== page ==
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June 6, 1885
The Record and Guide.
THE RECORD AND GUIDE,
Published every 8atui-day,
191 Broadwav, IST. "ST.
ONE TEAR, in advance, SIX DOLLARS.
CommimicatioDs should be addressed to
C. W. SWEET, 191 Broadway.
J. T. LINDSEY, Business Manager.
JUNE 6, 1885.
There is no improvement in the business outlook. The rate cutÂ¬
ting on the railroads continues, and tlie reports show constantly
diminishing receipts on all the lines. Jay Gould and liis following
have succeeded in slightly advancing prices which is not diflScult to
do with money so great a drug in the market and so little stock is in
the street; but there is no backbone to the market. General trade is
quiet and real estate dull, but strong. The reduction in the price
of money ia Europe shows that business is stagnant everywhere.
Plans are in preparation for a new depot for the New York CenÂ¬
tral Railroad at Mott Haven, in the neighborhood of One Hundred
and Thirty-eighth street. This is for the accommodation of the
large number of travelers wlio reside above Forty-second street, and
who naturally object to riding so far down as the Grand Central
depot. There has been no oflScial announcement of this improveÂ¬
ment, but it may in time involve the turning of the Forty-second
street terminus into a local depot. The line between the Harlem
and Forty-second street may yet be a branch of the Broadway
Arcade Road, and a mere feeder to the raUway system beyond the
There has been some talk of an anangemeut between the ManÂ¬
hattan Company and the New York Central, by which the former
would collect passengers and baggage at all its stations and convey
them to the Central's depot to be located on the other side of the
Harlem. The high valuation of Manhattan stock is partly due to
rumors of an alliance with the Central Road, this end being in view.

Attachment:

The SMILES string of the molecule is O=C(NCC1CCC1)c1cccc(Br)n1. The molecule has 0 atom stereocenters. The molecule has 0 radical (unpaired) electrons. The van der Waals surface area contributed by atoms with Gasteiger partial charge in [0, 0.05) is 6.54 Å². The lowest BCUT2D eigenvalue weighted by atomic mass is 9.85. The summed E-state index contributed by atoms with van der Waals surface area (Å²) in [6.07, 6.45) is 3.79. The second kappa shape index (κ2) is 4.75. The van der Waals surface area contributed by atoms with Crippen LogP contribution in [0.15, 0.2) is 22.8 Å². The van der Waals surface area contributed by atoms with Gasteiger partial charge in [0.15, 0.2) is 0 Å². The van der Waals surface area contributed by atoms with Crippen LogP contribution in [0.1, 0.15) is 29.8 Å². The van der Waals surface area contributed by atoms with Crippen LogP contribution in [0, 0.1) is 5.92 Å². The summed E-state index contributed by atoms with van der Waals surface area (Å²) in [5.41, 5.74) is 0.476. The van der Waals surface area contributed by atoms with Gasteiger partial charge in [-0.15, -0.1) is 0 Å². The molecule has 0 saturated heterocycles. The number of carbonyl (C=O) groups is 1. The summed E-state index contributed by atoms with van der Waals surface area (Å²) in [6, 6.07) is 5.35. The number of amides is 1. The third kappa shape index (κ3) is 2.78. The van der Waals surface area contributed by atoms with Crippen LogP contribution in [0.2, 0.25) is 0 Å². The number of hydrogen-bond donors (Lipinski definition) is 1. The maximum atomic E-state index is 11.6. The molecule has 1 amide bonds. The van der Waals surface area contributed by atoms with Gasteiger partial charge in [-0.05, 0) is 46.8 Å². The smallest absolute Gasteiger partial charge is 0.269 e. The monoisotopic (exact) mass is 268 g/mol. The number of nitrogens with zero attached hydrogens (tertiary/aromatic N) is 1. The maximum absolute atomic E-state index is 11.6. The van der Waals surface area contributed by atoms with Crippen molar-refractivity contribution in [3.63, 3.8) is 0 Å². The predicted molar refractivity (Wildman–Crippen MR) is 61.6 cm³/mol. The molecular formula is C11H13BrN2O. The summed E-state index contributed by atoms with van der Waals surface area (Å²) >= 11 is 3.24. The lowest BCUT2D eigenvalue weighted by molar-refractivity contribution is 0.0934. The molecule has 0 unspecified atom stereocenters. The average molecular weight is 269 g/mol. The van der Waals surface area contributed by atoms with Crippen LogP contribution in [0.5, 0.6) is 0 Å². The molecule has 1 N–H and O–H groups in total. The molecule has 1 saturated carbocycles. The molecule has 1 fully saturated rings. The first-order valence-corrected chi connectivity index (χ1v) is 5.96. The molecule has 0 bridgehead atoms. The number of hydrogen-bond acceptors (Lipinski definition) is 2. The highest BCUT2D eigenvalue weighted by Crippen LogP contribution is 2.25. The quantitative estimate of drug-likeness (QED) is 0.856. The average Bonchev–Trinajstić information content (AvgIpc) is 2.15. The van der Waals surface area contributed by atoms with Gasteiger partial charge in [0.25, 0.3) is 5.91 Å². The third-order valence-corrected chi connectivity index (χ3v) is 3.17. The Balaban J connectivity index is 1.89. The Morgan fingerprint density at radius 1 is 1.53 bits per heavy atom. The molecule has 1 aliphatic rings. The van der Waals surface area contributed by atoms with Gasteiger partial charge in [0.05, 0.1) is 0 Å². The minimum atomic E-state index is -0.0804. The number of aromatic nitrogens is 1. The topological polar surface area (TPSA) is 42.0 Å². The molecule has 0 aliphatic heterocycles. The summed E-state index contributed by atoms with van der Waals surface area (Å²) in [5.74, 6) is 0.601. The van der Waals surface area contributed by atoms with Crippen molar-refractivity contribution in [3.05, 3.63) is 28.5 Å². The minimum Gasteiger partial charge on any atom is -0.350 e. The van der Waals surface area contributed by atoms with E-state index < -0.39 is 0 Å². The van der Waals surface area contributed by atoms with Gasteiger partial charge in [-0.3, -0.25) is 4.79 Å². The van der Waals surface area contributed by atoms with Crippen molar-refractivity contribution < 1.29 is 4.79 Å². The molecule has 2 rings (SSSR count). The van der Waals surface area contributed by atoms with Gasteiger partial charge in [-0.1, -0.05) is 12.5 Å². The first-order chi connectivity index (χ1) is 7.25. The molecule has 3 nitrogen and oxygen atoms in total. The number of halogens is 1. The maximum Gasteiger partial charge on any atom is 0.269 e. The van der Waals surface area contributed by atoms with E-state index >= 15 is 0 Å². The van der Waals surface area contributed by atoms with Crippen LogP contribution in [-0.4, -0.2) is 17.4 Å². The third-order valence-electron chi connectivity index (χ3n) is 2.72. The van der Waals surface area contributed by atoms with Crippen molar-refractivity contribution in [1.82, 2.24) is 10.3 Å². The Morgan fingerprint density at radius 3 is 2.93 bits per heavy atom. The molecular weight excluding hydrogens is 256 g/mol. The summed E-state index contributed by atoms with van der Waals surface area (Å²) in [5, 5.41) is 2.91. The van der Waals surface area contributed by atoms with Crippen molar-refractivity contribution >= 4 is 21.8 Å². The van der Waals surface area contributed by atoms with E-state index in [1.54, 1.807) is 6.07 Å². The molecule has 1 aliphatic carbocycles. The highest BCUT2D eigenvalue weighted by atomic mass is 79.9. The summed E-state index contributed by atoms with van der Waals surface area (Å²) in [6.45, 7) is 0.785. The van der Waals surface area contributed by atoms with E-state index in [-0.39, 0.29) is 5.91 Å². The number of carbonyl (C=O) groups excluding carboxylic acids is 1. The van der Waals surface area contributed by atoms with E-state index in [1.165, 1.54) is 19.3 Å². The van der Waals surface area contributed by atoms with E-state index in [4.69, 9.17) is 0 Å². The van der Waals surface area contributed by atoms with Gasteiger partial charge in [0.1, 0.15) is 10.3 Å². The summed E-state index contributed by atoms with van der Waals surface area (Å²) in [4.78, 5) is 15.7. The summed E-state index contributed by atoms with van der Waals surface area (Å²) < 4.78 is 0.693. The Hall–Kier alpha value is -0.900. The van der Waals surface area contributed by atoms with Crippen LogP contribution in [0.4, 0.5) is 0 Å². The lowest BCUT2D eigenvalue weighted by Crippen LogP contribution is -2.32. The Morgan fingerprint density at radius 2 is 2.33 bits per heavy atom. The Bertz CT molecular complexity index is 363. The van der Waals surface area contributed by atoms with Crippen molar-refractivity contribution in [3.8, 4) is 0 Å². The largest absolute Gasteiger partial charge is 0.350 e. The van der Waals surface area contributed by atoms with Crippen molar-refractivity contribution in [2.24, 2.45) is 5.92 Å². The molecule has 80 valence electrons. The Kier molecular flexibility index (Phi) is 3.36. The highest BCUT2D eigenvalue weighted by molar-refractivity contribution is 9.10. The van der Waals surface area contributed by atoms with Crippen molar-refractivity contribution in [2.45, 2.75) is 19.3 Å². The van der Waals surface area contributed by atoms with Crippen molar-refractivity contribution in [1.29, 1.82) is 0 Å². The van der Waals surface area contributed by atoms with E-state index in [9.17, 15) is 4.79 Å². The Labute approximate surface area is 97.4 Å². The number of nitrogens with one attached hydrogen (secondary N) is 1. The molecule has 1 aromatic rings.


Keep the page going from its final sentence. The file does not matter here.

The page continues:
But this report may be set afloat merely to artificially enhance the
value of Manhattan stock. It would uudoubtedly advantage travÂ¬
elers from elsewhere as well as our own citizens if the elevated sysÂ¬
tems could be used to distribute as well as collect passengers using
the steam roads in and out of the city.
The full text of the Mechanics' Lieu Law, just signed by
Governor Hill, will be found elsewhere. It is a verbose document
and its text is confusing, except to technically trained lawyers.
The new enactment will be a nuisance to buildersand wUl subserve
no purpose, except to give more business to lawyers. This seems to
have been the design tn the passage of the law. The Real Estate
Exchange protested against the passage of any new law affecting
mechanics' liens, not because the old law was perfect, but for the
reason that all experience went to show that the changes made by
legislators were never in the interest of the buUding trade. It is to
be hoped that some day the Exchange wiU be in a position to make
its wishes felt at Albany on matters affecting buUding interests.
Mr. O. B. Potter is desirous that Governor Hill shotdd veto the
bill prohibiting the erection of tall apartment hoases in New York.
The enactment that passed the Legislature, it should be rememÂ¬
bered, does not limit the height of office buildings. Mr. Potter's
remarks are worth considering. The prohibition of high buildings
in Europs was before the invention of the elevator. That " vertical
raUway " has made tall buUdings not only possible but desirable.
They can be made safer and more wholesome than the old-fashioned
dweUings. The land of this island is limited, and the growth of
the population wi?l be checked if high structures are not jjermitted.
StUl there is a good deal to be said in favor of the proposed law.
Unless the streets are widened adjoining property is injured by
these taU buildings and the lower floors are necessarily deprived of
light and au\ These high structures should be permitted when they
occupy the entire block, or when they front upon a public square.
Architecturally these splendid buildings have advantaged the
metropolis very greatly.
Cortain interested persons have been endeavoring to use the
name of the Real Estate Exchange so as todescredit the bill now
before Governor Hill, amending the charter of the company which
has a right to build a steam railroad under Broadway. The board
of directors, however, at its meeting last Tuesday passed au unanÂ¬
imous resolution requesting tbj Legislative committee not to comÂ¬
mit itself or the Exchange for or agaiust any of the biUs now
before the Governor, The Legislative committee at its meeting on
Wednesday did as they were requested, and the Exchange stands enÂ¬
tirely uncommitted on the Arcade scheme. The directors felt that
they had no moral right to pledge the five hundred shareholders of
the Exchange for or against any alleged public improvement withÂ¬
out taking a vote of all the members.